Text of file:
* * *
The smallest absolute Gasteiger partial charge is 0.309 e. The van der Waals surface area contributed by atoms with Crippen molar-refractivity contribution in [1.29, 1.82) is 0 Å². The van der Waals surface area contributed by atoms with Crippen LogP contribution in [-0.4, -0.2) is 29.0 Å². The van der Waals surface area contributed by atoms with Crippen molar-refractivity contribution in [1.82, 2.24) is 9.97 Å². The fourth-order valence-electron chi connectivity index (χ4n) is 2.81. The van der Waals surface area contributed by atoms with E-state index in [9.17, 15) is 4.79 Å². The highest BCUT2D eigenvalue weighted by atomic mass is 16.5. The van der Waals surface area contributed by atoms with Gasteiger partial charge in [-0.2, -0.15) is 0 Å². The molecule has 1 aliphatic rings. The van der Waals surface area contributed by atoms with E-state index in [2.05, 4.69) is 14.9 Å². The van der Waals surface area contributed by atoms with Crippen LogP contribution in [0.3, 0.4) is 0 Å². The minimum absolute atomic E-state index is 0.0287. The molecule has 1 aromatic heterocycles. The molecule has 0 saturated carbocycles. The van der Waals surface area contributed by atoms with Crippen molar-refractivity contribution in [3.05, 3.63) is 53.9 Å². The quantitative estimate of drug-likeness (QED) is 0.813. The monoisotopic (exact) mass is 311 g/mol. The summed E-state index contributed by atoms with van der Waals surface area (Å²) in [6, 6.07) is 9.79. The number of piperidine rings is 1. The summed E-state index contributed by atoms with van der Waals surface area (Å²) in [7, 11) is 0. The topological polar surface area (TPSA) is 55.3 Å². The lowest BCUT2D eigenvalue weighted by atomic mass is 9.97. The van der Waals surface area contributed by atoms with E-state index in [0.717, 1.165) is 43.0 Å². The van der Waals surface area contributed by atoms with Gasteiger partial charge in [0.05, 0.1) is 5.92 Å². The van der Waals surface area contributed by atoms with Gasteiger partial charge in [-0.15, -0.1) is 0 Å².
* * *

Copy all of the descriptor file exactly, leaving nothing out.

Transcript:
The smallest absolute Gasteiger partial charge is 0.309 e. The van der Waals surface area contributed by atoms with Crippen molar-refractivity contribution in [1.29, 1.82) is 0 Å². The van der Waals surface area contributed by atoms with Crippen LogP contribution in [-0.4, -0.2) is 29.0 Å². The van der Waals surface area contributed by atoms with Crippen molar-refractivity contribution in [1.82, 2.24) is 9.97 Å². The fourth-order valence-electron chi connectivity index (χ4n) is 2.81. The van der Waals surface area contributed by atoms with E-state index in [9.17, 15) is 4.79 Å². The highest BCUT2D eigenvalue weighted by atomic mass is 16.5. The van der Waals surface area contributed by atoms with Gasteiger partial charge in [-0.2, -0.15) is 0 Å². The molecule has 1 aliphatic rings. The van der Waals surface area contributed by atoms with E-state index in [2.05, 4.69) is 14.9 Å². The van der Waals surface area contributed by atoms with Crippen LogP contribution in [0.3, 0.4) is 0 Å². The minimum absolute atomic E-state index is 0.0287. The molecule has 1 aromatic heterocycles. The molecule has 0 saturated carbocycles. The van der Waals surface area contributed by atoms with Crippen molar-refractivity contribution in [3.05, 3.63) is 53.9 Å². The quantitative estimate of drug-likeness (QED) is 0.813. The monoisotopic (exact) mass is 311 g/mol. The summed E-state index contributed by atoms with van der Waals surface area (Å²) in [6, 6.07) is 9.79. The number of piperidine rings is 1. The summed E-state index contributed by atoms with van der Waals surface area (Å²) in [7, 11) is 0. The topological polar surface area (TPSA) is 55.3 Å². The lowest BCUT2D eigenvalue weighted by atomic mass is 9.97. The van der Waals surface area contributed by atoms with E-state index in [0.717, 1.165) is 43.0 Å². The van der Waals surface area contributed by atoms with Gasteiger partial charge in [0.05, 0.1) is 5.92 Å². The van der Waals surface area contributed by atoms with Gasteiger partial charge in [-0.15, -0.1) is 0 Å².